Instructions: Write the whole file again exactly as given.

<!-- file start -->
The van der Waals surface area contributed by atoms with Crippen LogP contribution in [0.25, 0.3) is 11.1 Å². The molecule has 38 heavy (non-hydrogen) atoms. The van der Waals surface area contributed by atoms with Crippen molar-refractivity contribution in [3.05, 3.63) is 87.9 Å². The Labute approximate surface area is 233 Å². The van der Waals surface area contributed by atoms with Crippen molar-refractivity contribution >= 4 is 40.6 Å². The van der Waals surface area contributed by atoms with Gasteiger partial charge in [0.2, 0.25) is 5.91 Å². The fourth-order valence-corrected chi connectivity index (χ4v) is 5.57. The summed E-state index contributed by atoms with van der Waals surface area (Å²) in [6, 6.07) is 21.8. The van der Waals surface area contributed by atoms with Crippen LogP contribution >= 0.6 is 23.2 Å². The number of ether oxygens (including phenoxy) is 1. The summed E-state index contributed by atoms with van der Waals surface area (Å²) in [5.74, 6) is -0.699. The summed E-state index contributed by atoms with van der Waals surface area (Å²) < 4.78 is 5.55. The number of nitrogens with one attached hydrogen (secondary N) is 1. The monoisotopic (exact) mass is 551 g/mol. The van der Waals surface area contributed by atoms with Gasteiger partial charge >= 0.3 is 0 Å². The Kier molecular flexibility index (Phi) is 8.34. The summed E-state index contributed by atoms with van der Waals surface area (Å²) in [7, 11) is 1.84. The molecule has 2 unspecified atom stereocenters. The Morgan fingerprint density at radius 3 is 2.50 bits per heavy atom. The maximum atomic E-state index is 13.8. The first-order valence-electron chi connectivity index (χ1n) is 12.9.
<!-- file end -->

The van der Waals surface area contributed by atoms with Crippen LogP contribution in [0.25, 0.3) is 11.1 Å². The molecule has 38 heavy (non-hydrogen) atoms. The van der Waals surface area contributed by atoms with Crippen molar-refractivity contribution in [3.05, 3.63) is 87.9 Å². The Labute approximate surface area is 233 Å². The van der Waals surface area contributed by atoms with Crippen molar-refractivity contribution >= 4 is 40.6 Å². The van der Waals surface area contributed by atoms with Gasteiger partial charge in [0.2, 0.25) is 5.91 Å². The fourth-order valence-corrected chi connectivity index (χ4v) is 5.57. The summed E-state index contributed by atoms with van der Waals surface area (Å²) in [6, 6.07) is 21.8. The van der Waals surface area contributed by atoms with Crippen LogP contribution >= 0.6 is 23.2 Å². The number of ether oxygens (including phenoxy) is 1. The summed E-state index contributed by atoms with van der Waals surface area (Å²) in [5.74, 6) is -0.699. The summed E-state index contributed by atoms with van der Waals surface area (Å²) < 4.78 is 5.55. The number of nitrogens with one attached hydrogen (secondary N) is 1. The monoisotopic (exact) mass is 551 g/mol. The van der Waals surface area contributed by atoms with Gasteiger partial charge >= 0.3 is 0 Å². The Kier molecular flexibility index (Phi) is 8.34. The summed E-state index contributed by atoms with van der Waals surface area (Å²) in [7, 11) is 1.84. The molecule has 2 unspecified atom stereocenters. The Morgan fingerprint density at radius 3 is 2.50 bits per heavy atom. The maximum atomic E-state index is 13.8. The first-order valence-electron chi connectivity index (χ1n) is 12.9.